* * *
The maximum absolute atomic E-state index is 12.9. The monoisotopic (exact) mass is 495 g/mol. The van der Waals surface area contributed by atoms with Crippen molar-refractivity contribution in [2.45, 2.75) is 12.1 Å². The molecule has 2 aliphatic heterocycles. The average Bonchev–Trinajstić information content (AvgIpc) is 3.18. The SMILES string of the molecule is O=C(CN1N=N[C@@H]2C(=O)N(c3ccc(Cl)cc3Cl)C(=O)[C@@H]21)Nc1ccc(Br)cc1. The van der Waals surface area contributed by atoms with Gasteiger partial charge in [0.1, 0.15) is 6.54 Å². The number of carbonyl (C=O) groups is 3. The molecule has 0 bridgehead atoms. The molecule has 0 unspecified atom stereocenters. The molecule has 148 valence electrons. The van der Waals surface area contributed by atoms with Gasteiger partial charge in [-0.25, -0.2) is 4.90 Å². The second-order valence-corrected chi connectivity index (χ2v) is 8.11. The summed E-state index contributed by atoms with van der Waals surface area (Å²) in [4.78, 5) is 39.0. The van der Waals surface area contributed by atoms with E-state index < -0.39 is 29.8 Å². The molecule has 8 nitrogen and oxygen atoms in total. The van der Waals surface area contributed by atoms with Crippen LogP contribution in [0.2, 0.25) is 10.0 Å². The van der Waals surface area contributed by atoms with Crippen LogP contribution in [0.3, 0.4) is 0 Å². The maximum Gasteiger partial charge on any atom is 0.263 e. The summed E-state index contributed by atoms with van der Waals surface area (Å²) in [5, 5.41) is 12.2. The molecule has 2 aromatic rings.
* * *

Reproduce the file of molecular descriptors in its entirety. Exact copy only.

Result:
The maximum absolute atomic E-state index is 12.9. The monoisotopic (exact) mass is 495 g/mol. The van der Waals surface area contributed by atoms with Crippen molar-refractivity contribution in [2.45, 2.75) is 12.1 Å². The molecule has 2 aliphatic heterocycles. The average Bonchev–Trinajstić information content (AvgIpc) is 3.18. The SMILES string of the molecule is O=C(CN1N=N[C@@H]2C(=O)N(c3ccc(Cl)cc3Cl)C(=O)[C@@H]21)Nc1ccc(Br)cc1. The van der Waals surface area contributed by atoms with Gasteiger partial charge in [0.1, 0.15) is 6.54 Å². The number of carbonyl (C=O) groups is 3. The molecule has 0 bridgehead atoms. The molecule has 0 unspecified atom stereocenters. The molecule has 148 valence electrons. The van der Waals surface area contributed by atoms with Gasteiger partial charge in [-0.25, -0.2) is 4.90 Å². The second-order valence-corrected chi connectivity index (χ2v) is 8.11. The summed E-state index contributed by atoms with van der Waals surface area (Å²) in [4.78, 5) is 39.0. The van der Waals surface area contributed by atoms with E-state index < -0.39 is 29.8 Å². The molecule has 8 nitrogen and oxygen atoms in total. The van der Waals surface area contributed by atoms with Crippen LogP contribution in [0.2, 0.25) is 10.0 Å². The van der Waals surface area contributed by atoms with Crippen LogP contribution in [0.3, 0.4) is 0 Å². The maximum Gasteiger partial charge on any atom is 0.263 e. The summed E-state index contributed by atoms with van der Waals surface area (Å²) in [5, 5.41) is 12.2. The molecule has 2 aromatic rings.